Christianity & Religious Pluralism by Harold A. Netland
Christianity & Religious Diversity: Clarifying Christian Commitments in a Globalizing Age by Harold A. Netland is an informative book. As a Christian, it’s how little I knew about other world religions. Below is an excerpt from a critique that I completed for an apologetics class.
With increased globalization, the interactions with other religious cultures and practices that are different from Christianity is unavoidable. Christianity & Religious Diversityis an excellent resource to help Christians understand these dynamically complex situations. Pluralistic religious belief systems and how to engage with them. However, Netland suggests that before engaging with other world religions, Christians should learn about the cultures and religious beliefs to successfully coexist and affirm their own beliefs.Furthermore, it is important to learn about the different religious beliefs and philosophies of this modern world, because Christians can expect challenges to their own faith. Therefore, Christians need appropriate responses to inquiries and differences of opinions from non-believers. Consequently, being able to competently defend the reasons they believe in God. Under guidance from the Holy Spirit and their hope in Jesus as Lord and Saviour in a monotheist religion.
Netland points out that even though, Christians cannot prove that Christianity is the “one true religion” this does not mean their faith is incorrect or false, or that another religion is true or should be preferred.It simply means that Christians do not have the skills or knowledge to communicate their faith in a way that is expressively convincing to a non -believer. Therefore, Christians need to reconsider what religion means to them in a globalized culture.
Based on Netland’s process for addressing this concern, Christians must understand that globalization works both ways.Not only is the West transferring Christian religious theology and Western cultural norms, but the East is also exporting religious traditions to the West.This understanding of the effect of globalization requires diligent awareness for Christians. While practicing tolerance, Christians need to remain alert and avoid absorbing unsound religions dogma.
While Christianity & Religious Diversityreads like an abbreviated apologetics book, Netland’s examination of the need to understand religious diversity in a modernized global society by Christians includes much more than a mere defense of the Christian faith. Netland argues for the importance of both “the theological and the phenomenological”aspects of Christianity by not merely debating reasons for faith, but also how that same faith is practiced in the context of a global society. So that Christians live productively in a pluralistic world.
Netland recognizes that diversity, not only between religions but within the same religion exist.Christians must now consider that diversity that now exists. For, Todd Miles shares a similar view of pluralism, which incorporates the awareness of many religions, the worship of diverse gods, and the conflicting opinions on the nature of reality and the moral world.While, Cordaun emphasizes the concept of inclusivism and the “view that there is actually only one true religion; other religions are either inadequate forms of it or followers of other religions, even though they may not know it, actually receive the benefits of that one original religion”.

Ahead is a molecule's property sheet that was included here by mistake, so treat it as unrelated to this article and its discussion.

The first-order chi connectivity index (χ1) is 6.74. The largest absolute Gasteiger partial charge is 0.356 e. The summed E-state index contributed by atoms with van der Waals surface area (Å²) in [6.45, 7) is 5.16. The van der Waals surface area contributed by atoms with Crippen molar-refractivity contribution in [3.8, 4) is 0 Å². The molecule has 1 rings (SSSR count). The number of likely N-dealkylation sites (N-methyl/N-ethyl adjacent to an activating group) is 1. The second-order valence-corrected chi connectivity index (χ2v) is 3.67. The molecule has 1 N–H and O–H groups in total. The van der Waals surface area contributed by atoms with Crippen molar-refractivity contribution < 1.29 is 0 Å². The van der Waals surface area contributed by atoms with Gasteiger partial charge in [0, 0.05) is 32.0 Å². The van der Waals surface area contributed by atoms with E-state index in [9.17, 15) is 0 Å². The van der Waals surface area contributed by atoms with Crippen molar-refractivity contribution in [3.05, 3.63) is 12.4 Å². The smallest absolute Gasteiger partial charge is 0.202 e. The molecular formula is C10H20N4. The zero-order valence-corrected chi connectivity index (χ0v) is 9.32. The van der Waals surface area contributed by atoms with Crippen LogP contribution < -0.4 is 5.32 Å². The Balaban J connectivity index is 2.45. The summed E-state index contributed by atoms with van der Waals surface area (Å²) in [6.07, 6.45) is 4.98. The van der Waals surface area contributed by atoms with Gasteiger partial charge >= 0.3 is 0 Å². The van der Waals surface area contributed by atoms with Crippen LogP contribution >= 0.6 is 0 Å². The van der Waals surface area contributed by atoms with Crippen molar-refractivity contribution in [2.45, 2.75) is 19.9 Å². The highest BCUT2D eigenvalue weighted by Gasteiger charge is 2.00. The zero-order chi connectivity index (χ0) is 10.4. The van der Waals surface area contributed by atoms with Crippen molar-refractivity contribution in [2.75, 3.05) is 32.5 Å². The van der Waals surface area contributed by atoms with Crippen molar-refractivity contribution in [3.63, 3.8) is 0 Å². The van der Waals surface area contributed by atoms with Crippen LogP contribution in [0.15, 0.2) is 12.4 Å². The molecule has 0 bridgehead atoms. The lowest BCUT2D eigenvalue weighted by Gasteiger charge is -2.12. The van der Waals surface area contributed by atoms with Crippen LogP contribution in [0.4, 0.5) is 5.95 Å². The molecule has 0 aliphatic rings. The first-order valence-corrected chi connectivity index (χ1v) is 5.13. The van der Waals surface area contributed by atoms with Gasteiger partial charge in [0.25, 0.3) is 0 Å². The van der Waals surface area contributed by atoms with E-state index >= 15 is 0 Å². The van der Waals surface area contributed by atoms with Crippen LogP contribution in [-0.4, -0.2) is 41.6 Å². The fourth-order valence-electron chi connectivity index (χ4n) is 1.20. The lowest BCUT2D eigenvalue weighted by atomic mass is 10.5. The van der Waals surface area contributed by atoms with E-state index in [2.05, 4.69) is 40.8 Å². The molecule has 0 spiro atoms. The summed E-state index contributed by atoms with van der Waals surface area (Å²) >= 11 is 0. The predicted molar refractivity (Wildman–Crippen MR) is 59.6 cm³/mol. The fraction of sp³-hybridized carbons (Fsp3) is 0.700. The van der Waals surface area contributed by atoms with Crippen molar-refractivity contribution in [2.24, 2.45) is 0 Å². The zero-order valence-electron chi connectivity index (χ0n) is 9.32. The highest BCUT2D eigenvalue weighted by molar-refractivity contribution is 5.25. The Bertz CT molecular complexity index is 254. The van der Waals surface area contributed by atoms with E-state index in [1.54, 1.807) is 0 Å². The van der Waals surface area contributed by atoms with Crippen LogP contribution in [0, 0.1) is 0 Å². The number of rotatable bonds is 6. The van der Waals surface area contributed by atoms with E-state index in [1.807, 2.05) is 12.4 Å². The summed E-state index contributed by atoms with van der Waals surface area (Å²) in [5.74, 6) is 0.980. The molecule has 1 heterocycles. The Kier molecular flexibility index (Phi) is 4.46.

Christianity & Religious Diversityis written with an evangelical Christian worldview and is perhaps most appropriate for theology students, theology professor, scholars, academically trained church leaders and the truly inspired layperson. Individuals who would like to learn more about how to discuss the challenging landscapes of religious diversity in a pluralist culture.
The book is well-organized in a logical sequence. While, Netland is obviously an expert and experienced at adapting the material for diverse disciplines, such as theology, religion, missiology, sociology, biblical studies, and philosophy, a major limitation is that the book does not seem an easy read for the public. There are numerous references to foundational concepts from many disciplines. Although, Netland footnotes extremely well (almost every page) and makes an admirable effort to consider this aspect by providing the sources that support his claims. The book is still very complex, convoluted, and scholarly in its presentation of a comprehensive analysis of the modernized global religious landscape.
However, people interested in the effects of globalization on religion will find this book helpful and possibly an enjoyable. Netland’s writing style is meticulous, prudent and expressive. He portrays well the religious trends and how best to discuss them. He tackles a complex issue and addresses the multifaceted qualities of religious diversity, the nature of truth in religion, apologetics, and the interactions between believers from diverse perspectives without rambling or misguiding the reader down a convoluted path. Which was most likely, not easy an accomplishment with such an involved and broad-ranging topic. With a lengthy and extensive bibliography, which helps the reader, who wants to pursue the topic further.
What are we to make of religious diversity and the role of Christians in an increasingly pluralist world? Well, with a missionary focus, Netland tackled that question in Christianity & Religious Diversity. Concluding that Christians’ perception of their faith, as not only true but true for everybody, is an idea that can no longer be taken for granted among an increasingly pluralistic and diverse culture.While the book also allows non -believers to better understand the Christian perspective, it encourages Christians to follow the Great Commandment, loves God and neighbor according to Matthew 22:36-40 (KJV) as they affirm their place in a global society.